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“Ethics is important. Trade is more important”, said a MoH during a European Union meeting on tobacco advertisement. One could not find a better example of the completely opposite of the ideal MoH. Why do we permit people that think as if they were trade ministers to become MoH? What is the safety valve that keeps such a (trade) Trojan horse outside the health sector?
I propose that a master of public health (MPH) should be the minimum qualification for anybody to be considered for this post. Otherwise s/he will: misinterpret health as being determined by health services (which represent only a very limited determinant11); not give battles for health in the Council of Ministers (cabinet); not create multisectoral strategies and partnerships for sustainable health.11,12 If an essential prerequisite for the ideal MoH is to be a reader of this journal,8 the essential prerequisite for being a reader is an MPH. Ministers are supported by technical staff, but all MoH need a minimum training—that is, an MPH—to understand staff without being governed by them (or by “conflict of interest”), and to inspire staff and society.
It is inconceivable for somebody without advanced studies in economics to become finance minister. Why do we accept this for the MoH? Do health professionals also rank health at the bottom of the cabinet’s agenda? Economically naive finance ministers would not last, while health naive MoH tend to flourish. Do health professionals recognise, accept, and expect a genuine lack of health sophistication among MoHs? The science of health differs from the politics of health, as the science of economics differs from the politics of economics, however nobody accepts a finance minister without studies in the science of economics.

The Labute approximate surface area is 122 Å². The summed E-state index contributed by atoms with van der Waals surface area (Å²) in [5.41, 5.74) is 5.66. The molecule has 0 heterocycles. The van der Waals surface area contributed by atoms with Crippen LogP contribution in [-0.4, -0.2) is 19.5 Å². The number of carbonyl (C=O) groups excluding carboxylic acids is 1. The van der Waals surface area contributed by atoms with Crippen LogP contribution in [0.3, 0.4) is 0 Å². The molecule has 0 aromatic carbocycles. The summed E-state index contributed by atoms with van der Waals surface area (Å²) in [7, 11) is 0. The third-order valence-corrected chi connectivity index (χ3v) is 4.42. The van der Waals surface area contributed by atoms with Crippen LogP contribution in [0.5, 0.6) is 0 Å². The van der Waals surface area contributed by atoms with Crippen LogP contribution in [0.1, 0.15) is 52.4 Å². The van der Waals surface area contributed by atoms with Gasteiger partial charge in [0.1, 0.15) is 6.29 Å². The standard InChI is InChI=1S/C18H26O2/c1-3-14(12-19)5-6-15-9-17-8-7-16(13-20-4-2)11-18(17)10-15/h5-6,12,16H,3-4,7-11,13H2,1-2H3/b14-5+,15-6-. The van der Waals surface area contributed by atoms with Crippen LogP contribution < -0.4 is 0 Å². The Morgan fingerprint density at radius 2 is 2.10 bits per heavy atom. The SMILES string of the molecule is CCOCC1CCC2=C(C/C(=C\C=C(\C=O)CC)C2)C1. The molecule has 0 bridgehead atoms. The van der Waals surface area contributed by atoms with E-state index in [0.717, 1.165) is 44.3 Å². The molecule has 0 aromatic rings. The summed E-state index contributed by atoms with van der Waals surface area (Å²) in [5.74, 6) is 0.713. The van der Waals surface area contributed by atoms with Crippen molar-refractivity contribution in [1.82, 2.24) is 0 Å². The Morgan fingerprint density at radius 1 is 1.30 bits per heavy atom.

Will the proposed safety valve work every time? Perhaps not, but someone can expect it to work most times. An MPH is just the minimum guarantee. Moreover, MPH holders could help a colleague to live up to the occasion; but first of all they should demand that nobody without an MPH could become a MoH. Public health managers “must be trained in public health to postgraduate level”11; it is ironic that the same is not a prerequisite for the manager of managers, the MoH. Do we believe in born MoHs?
I am thankful to Dimitrios Dimoliatis, Efrosini Pappa, Thomas Trikalinos, and my reviewers for their constructive comments.
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